In simple terms, anxiety is what we feel when we’re worried, tense or afraid – particularly about things that are about to happen, or which we think might happen in the future.
Collectively, we’ve just lived through an incredibly painful, uncertain period of history. At the beginning of the pandemic, between 20 March and 30 March 2020, almost half (49.6%) of people in Great Britain reported ‘high’ (rating 6 to 10) anxiety. This was a huge leap from the end of 2019 (21%) and equates to over 25 million people (out of the population aged 16 years and over) (Source).
However, in any given week, regardless of what’s going on in the world, 6 in 100 people will experience Generalised Anxiety Disorder (GAD) (Source). The truth is everyone experiences differing levels of anxiety at some point. It’s how we deal with that anxiety, and the impact it’s able to have on our lives, that can be the difference between ‘normal’ anxiety and problem anxiety.
The symptoms of anxiety can be divided into four categories – cognitive, emotion, bodily and behavioural.
Anxiety can be experienced in a variety of ways. If your experiences match certain criteria, you may be diagnosed with a specific anxiety disorder. Commonly diagnosed anxiety disorders include:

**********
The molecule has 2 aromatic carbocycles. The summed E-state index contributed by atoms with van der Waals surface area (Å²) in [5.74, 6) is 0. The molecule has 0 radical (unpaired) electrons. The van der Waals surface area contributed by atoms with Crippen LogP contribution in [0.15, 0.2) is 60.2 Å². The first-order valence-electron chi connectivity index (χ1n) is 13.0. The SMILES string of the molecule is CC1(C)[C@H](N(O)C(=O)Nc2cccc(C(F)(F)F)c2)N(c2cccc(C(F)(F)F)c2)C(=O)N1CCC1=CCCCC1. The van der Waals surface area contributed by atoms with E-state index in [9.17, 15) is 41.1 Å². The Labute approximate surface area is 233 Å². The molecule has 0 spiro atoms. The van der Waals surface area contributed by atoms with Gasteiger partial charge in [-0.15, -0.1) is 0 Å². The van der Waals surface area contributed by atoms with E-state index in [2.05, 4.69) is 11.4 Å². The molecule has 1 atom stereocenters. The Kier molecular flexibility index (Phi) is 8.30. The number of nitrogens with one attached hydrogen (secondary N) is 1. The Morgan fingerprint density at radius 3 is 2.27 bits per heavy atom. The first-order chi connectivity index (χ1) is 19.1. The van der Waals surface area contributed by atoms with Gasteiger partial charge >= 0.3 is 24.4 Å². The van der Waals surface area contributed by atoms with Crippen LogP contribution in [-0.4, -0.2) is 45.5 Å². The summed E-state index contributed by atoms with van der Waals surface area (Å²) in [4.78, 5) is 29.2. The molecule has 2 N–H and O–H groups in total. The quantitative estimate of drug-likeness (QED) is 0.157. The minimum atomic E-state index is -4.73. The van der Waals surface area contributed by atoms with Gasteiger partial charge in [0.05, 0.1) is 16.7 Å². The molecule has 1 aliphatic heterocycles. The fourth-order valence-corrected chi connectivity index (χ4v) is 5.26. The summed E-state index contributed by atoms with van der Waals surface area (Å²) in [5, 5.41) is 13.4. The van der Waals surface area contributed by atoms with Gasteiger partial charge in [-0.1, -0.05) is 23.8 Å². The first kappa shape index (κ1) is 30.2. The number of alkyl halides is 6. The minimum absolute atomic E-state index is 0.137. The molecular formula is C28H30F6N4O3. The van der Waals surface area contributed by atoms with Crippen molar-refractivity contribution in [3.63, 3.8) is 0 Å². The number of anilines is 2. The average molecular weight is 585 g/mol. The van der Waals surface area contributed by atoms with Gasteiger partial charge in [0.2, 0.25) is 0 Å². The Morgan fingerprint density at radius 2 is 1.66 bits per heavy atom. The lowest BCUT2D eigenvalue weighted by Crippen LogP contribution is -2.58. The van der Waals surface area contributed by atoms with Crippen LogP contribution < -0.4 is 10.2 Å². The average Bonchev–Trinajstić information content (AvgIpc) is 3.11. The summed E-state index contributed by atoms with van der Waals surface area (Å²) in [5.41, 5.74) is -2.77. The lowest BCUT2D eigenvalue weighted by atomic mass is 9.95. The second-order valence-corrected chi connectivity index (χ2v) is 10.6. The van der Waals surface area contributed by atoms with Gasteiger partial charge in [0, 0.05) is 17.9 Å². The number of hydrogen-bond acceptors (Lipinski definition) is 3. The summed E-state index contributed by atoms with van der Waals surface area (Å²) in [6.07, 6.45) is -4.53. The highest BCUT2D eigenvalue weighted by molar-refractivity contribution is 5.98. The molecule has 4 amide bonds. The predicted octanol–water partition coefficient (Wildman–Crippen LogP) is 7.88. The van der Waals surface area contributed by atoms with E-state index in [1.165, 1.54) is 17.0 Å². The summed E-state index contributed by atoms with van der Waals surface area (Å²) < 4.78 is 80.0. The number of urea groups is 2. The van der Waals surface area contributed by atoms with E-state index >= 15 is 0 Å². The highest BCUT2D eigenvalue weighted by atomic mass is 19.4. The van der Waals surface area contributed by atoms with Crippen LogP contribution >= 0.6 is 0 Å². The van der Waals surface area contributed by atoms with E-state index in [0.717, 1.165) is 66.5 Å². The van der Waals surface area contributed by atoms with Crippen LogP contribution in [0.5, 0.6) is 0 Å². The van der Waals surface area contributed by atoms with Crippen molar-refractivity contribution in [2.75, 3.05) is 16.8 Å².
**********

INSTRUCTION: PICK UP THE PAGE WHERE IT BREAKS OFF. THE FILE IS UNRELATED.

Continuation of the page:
There is no single reason why someone might develop anxiety or an anxiety disorder. It usually comes down to a range of factors. However, the root cause of the unpleasant symptoms you experience is your body’s fight or flight response. To be more specific, it’s the rush of adrenaline that’s released as your body prepares to deal with a threat.
When you’re in real danger, this is exactly what you need. The trouble is your fight or flight response can be activated by perceived threats as well as actual threats, i.e. worrying something bad will happen, taking an exam or going to a party. Your brain finds it difficult to differentiate between the two, especially once your fight or flight response has been triggered and you lose the ability to reason calmly and effectively.
Dr Sophie Mort, author of ‘A Manual for Being Human’, highlights another way of thinking about the causes of anxiety:
‘Anxiety occurs when either the danger of the situation outweighs the number of appropriate coping skills you have OR (and this is thought to be more likely) anxiety occurs when there is an overestimation of the danger of a situation and an underestimation of your ability to cope.’
Given the way our brains overreact to non-life-threatening situations, you could say we’re experts at overestimating danger.
If you’re experiencing the symptoms outlined above, I’d encourage you to focus on learning how to cope with anxiety before it becomes a bigger problem. Training yourself to tolerate and accept anxiety because you know it will pass is a helpful attitude to take.
Be mindful of avoiding things that make you anxious. This can actually maintain anxiety and even make it worse. For example, if you’re scared of dogs and always avoid them, you’ll never learn that they can be friendly and calm. When your beliefs remain unchallenged, your anxiety remains the same.
According to the National Institute for Health and Care Excellence (NICE), Cognitive Behavioural Therapy (CBT) is the number one recommended treatment for anxiety disorders. You can learn more about CBT and how it works here.